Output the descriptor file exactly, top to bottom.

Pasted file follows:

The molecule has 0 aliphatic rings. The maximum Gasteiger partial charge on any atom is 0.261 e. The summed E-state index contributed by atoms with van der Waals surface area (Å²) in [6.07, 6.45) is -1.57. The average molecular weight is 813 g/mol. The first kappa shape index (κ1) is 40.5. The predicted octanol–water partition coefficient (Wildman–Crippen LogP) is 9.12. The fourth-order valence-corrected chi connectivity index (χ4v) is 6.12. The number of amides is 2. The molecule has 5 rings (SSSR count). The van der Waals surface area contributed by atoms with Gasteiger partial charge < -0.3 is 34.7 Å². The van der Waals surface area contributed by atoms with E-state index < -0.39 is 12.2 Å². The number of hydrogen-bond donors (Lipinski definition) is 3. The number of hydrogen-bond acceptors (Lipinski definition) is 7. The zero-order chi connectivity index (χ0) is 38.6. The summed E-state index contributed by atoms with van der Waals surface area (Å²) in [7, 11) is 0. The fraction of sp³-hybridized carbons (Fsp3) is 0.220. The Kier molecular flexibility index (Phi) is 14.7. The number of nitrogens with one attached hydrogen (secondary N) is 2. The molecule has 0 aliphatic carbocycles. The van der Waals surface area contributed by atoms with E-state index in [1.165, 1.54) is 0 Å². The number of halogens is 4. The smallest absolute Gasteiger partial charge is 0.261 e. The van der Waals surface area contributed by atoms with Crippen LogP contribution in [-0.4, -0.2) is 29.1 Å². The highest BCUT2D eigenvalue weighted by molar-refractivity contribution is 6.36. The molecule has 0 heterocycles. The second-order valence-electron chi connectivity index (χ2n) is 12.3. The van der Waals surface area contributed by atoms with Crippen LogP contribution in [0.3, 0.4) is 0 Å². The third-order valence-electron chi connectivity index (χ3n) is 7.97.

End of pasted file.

The molecule has 0 aliphatic rings. The maximum Gasteiger partial charge on any atom is 0.261 e. The summed E-state index contributed by atoms with van der Waals surface area (Å²) in [6.07, 6.45) is -1.57. The average molecular weight is 813 g/mol. The first kappa shape index (κ1) is 40.5. The predicted octanol–water partition coefficient (Wildman–Crippen LogP) is 9.12. The fourth-order valence-corrected chi connectivity index (χ4v) is 6.12. The number of amides is 2. The molecule has 5 rings (SSSR count). The van der Waals surface area contributed by atoms with Gasteiger partial charge < -0.3 is 34.7 Å². The van der Waals surface area contributed by atoms with E-state index < -0.39 is 12.2 Å². The number of hydrogen-bond donors (Lipinski definition) is 3. The number of hydrogen-bond acceptors (Lipinski definition) is 7. The zero-order chi connectivity index (χ0) is 38.6. The summed E-state index contributed by atoms with van der Waals surface area (Å²) in [7, 11) is 0. The fraction of sp³-hybridized carbons (Fsp3) is 0.220. The Kier molecular flexibility index (Phi) is 14.7. The number of nitrogens with one attached hydrogen (secondary N) is 2. The molecule has 0 aliphatic carbocycles. The van der Waals surface area contributed by atoms with E-state index in [1.165, 1.54) is 0 Å². The number of halogens is 4. The smallest absolute Gasteiger partial charge is 0.261 e. The van der Waals surface area contributed by atoms with Crippen LogP contribution in [-0.4, -0.2) is 29.1 Å². The highest BCUT2D eigenvalue weighted by molar-refractivity contribution is 6.36. The molecule has 0 heterocycles. The second-order valence-electron chi connectivity index (χ2n) is 12.3. The van der Waals surface area contributed by atoms with Crippen LogP contribution in [0.3, 0.4) is 0 Å². The third-order valence-electron chi connectivity index (χ3n) is 7.97.